The World Federation of Advertisers (WFA) is out with a new report (developed in collaboration with Ebiquity) that finds that multinational marketers have major media “capability gaps.”
According to the study, there are five key areas where many big marketers are struggling within their media practices. The areas include ecommerce/shopping, finding the right balance for in-housing and partners, and managing the challenges of environmental, social and governance agendas (ES&G), as well as challenges in measurement and transparency.
The report, called “The Capability Gap,” polled 52 global media leaders, representing advertisers with a total ad spend of more than $40 billion globally. More than 80% of the respondents have global responsibility for media. Most of the others have responsibility across multiple markets in Europe.
The study found that the role of media leadership is expanding. New responsibilities are being included within the remit, with a growing focus on brand safety but also the ethical dimension of media investment -- i.e., considering whether media plans are the right choices for the environment, consumers and society at large.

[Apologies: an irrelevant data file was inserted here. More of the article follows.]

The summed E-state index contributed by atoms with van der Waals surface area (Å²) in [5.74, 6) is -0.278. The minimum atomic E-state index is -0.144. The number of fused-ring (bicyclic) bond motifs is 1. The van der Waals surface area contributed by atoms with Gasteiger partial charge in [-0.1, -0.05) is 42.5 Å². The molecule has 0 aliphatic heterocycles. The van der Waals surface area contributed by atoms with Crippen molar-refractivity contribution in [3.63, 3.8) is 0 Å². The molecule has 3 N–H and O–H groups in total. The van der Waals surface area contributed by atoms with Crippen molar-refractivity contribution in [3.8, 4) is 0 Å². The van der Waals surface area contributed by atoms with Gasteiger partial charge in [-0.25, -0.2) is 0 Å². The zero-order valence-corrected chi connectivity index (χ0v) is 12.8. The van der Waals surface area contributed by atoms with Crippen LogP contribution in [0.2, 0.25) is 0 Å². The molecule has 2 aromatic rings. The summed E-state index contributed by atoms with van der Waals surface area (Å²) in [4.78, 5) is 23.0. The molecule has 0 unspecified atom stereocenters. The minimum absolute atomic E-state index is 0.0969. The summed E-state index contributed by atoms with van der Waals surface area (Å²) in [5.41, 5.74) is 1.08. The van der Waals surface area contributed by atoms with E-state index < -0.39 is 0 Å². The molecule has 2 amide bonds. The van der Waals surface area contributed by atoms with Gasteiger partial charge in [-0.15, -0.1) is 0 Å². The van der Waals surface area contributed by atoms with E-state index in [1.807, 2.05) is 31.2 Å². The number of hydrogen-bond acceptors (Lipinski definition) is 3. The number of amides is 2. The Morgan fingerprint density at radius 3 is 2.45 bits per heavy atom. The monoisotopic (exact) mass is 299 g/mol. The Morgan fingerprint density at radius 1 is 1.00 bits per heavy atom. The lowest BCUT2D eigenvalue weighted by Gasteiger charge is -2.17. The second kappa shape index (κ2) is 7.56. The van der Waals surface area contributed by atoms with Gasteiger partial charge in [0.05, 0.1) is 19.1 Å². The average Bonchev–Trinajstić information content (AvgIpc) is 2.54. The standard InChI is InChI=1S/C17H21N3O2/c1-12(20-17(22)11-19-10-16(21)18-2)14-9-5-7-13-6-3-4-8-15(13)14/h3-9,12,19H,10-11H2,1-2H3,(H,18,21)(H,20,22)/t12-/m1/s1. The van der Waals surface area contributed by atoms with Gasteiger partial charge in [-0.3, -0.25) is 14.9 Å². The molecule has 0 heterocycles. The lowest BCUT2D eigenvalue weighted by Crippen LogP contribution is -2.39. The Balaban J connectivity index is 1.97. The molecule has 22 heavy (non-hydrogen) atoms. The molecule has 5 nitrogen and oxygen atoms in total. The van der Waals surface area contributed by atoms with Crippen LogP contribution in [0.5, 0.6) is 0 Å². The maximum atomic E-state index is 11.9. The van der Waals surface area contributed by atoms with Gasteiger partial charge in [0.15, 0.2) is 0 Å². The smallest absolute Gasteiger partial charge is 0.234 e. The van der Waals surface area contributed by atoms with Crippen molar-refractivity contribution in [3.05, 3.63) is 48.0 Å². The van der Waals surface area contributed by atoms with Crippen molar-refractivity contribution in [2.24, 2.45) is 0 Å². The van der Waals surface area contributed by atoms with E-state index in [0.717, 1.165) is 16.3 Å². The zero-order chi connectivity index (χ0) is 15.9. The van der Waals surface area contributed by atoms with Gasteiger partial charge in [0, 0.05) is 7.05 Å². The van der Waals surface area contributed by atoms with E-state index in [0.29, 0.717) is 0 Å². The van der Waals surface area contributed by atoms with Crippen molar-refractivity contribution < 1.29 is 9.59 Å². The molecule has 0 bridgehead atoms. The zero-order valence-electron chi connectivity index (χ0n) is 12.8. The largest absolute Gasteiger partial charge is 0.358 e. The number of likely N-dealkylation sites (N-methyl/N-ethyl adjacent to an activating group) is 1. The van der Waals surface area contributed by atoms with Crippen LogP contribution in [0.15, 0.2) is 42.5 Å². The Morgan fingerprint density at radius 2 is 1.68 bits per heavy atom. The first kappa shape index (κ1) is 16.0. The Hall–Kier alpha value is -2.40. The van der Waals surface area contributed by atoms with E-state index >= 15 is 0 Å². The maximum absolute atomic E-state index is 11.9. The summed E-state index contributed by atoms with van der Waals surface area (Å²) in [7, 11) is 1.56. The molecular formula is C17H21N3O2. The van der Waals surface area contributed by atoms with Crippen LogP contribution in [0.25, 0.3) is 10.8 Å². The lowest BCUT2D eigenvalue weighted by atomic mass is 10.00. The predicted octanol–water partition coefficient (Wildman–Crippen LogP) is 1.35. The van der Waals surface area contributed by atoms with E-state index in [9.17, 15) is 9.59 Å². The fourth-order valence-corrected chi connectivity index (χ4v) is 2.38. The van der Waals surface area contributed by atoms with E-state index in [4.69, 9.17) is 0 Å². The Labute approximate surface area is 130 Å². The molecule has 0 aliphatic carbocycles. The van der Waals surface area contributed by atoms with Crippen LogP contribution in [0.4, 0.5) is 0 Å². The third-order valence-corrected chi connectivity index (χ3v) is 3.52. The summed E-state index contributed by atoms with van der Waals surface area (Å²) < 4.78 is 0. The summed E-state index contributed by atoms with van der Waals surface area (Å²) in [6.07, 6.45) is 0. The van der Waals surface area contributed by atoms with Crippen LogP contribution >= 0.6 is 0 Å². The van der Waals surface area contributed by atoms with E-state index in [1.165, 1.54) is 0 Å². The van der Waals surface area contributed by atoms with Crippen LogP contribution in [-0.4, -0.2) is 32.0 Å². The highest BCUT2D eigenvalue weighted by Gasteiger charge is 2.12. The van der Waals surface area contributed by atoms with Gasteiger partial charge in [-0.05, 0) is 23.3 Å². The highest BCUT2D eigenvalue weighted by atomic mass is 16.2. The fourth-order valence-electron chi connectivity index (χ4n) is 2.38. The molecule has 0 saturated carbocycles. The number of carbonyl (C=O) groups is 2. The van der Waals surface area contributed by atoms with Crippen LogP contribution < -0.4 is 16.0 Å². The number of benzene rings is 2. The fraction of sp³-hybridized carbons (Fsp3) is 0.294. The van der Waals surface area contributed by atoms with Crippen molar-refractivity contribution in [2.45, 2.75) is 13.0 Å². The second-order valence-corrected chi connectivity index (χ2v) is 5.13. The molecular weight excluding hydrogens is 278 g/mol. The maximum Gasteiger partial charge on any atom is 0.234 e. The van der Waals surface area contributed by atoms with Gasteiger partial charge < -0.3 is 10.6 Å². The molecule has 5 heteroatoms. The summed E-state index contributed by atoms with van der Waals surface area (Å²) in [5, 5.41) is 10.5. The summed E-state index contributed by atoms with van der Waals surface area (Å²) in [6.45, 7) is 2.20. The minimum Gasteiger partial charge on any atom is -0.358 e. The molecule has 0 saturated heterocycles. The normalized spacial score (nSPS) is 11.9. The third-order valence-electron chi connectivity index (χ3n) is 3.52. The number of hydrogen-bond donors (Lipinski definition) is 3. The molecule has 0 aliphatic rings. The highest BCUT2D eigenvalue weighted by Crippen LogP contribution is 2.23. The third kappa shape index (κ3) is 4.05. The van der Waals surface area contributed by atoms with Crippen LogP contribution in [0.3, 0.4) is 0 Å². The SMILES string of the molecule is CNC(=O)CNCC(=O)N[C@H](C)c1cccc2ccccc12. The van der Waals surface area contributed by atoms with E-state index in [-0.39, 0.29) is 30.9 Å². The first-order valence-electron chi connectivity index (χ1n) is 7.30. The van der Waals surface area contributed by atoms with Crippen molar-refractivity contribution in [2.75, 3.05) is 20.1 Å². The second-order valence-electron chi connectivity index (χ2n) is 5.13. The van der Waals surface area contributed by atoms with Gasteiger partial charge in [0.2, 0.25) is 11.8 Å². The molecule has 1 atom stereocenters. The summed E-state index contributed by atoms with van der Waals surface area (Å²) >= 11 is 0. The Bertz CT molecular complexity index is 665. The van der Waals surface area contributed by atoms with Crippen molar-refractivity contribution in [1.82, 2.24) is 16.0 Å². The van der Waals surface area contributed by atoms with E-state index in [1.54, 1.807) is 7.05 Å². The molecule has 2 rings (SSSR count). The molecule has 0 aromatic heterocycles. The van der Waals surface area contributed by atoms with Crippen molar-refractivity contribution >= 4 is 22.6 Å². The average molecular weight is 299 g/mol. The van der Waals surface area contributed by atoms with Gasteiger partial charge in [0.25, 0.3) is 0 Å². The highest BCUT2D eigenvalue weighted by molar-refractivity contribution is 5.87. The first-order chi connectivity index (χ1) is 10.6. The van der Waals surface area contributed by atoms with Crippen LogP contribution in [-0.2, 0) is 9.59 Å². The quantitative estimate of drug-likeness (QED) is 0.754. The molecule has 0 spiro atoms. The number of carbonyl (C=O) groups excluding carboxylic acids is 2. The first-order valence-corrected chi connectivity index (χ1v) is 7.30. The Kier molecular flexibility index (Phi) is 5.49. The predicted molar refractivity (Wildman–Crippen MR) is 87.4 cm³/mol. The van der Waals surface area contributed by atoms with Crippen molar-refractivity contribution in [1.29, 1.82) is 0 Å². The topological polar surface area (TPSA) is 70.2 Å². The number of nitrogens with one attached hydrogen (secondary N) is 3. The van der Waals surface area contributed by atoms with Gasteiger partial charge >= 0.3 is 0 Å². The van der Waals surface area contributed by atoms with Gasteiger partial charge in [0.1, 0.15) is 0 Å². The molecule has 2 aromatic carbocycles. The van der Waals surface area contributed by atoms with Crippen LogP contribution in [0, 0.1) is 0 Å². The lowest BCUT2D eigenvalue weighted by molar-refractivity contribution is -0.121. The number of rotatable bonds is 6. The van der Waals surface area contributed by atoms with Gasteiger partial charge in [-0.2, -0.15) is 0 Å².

As such, media is being viewed more increasingly as an engine for top-line growth and 81% of respondents believe that media will occupy greater strategic importance at their companies than in the past. In line with that, 75% of respondents predict that media management will have more decision-making authority than previously.
The biggest “gap” was found in the area of ecommerce and shoppable media. No respondent reported being “very satisfied” with their current capabilities in ecommerce, and many are looking for inspiration from sources as diverse as online retailers from Amazon to Alibaba, as well as D2C brands.
Some of this dissatisfaction likely stems from the fact that only 28% of media and marketing teams oversee company budgets for shoppable media formats.
As to media measurement, attribution, and market-mix modeling, 94% of respondents said they believe this area will be important over the coming years. The current problem is not new: The age-old question of “what works” has not been answered by the advances in digital technology and the degradation of third-party cookies only enhances the challenge, per the study.
On the issue of transparency over 90% of respondents said that media transparency will be important over the next three to four years, but only 43% are satisfied with their organization’s current capabilities.
As to in-housing, 67% of those polled said their companies were strengthening internal media capabilities. But only 11% are “very satisfied” with their current capabilities with data and technology being major shortfalls.
According to the study, aligning effective media strategies with ES&G efforts is challenging because of the need to consider the increasingly complex supply chain.
The study is available to WFA members only.